Nathan Bransford, Author


Thursday, July 8, 2010

Undercooking a Novel

There was a moment on last week's Top Chef that really resonated with me.

Cheftestant Kevin was in the bottom four for a dish that was influenced by his Puerto Rican in-laws. As the Top Chef hosts ripped his dish to the proverbial underseasoned threads, he protested that the dish reflects how his in-laws cook.

Judge Gail Simmons jabbed back, "Are they professional chefs?"

He sheepishly said no, and she reminded him that he is a professional chef and can't just imitate how people cook, he needs to elevate the food.

This exchange reminded me of so many conversations I've had over the years with aspiring writers. Occasionally I'll point out dialogue or events that aren't working, and someone will protest, "But this is how people actually talk," or "This actually happened."

Writing isn't about capturing real life as it actually happens. We have, well, real life for that.

Instead, writers have to elevate life and add spices and all the rest. Writers interpret real life, elevate it, reorder events, and serve up something perfectly balanced and ready for public consumption.

Serving up raw life on the page without cooking it is like putting a beet on a plate and saying dinner is served. It might be a good beet, but that ain't a meal.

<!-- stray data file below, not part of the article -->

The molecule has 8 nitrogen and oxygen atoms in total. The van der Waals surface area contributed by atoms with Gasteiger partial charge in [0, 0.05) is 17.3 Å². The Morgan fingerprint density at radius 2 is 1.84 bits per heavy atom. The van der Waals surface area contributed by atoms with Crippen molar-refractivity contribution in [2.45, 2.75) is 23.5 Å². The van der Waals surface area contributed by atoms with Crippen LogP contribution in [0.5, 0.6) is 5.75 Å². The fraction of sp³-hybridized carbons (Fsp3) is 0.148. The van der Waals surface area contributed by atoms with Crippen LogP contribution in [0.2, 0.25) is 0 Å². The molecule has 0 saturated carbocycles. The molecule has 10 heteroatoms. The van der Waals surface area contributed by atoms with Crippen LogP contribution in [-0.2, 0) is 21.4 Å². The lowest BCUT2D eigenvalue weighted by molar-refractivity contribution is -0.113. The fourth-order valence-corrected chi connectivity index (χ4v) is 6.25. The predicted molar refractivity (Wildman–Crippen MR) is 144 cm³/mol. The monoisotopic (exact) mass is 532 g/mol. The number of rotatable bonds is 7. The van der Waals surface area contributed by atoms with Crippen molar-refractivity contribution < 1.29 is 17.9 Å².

82 comments:

Arlene said...

So true. Thanks for pointing it out. (I don't watch "Top Chef.")

Bob Mayer said...

In Warrior Writer I love the way Chef Ramsay goes into a floundering restaurant in Kitchen Nightmares. It's exactly the way I look at struggling writers:
1. What's on the menu? Don't send the Chinese menu query to an agent with five different projects. Pick one thing that's your money-maker and focus on that.
2. Is the food good? Yes, the writing actually has to support the item on the menu.
3. Who is in charge? An agent can help you, but an agent can't plan your career. It's YOUR career. There's only one person in charge of a writer's career and that's the writer. The buck stops here.
4. Are you willing to change? These are restaurants that are failing, who have asked for his help, yet it is amazing how the owner will fight Ramsay's suggestions to the point of bankruptcy.

Moni said...

Love the "undercooking a novel" term!

William White said...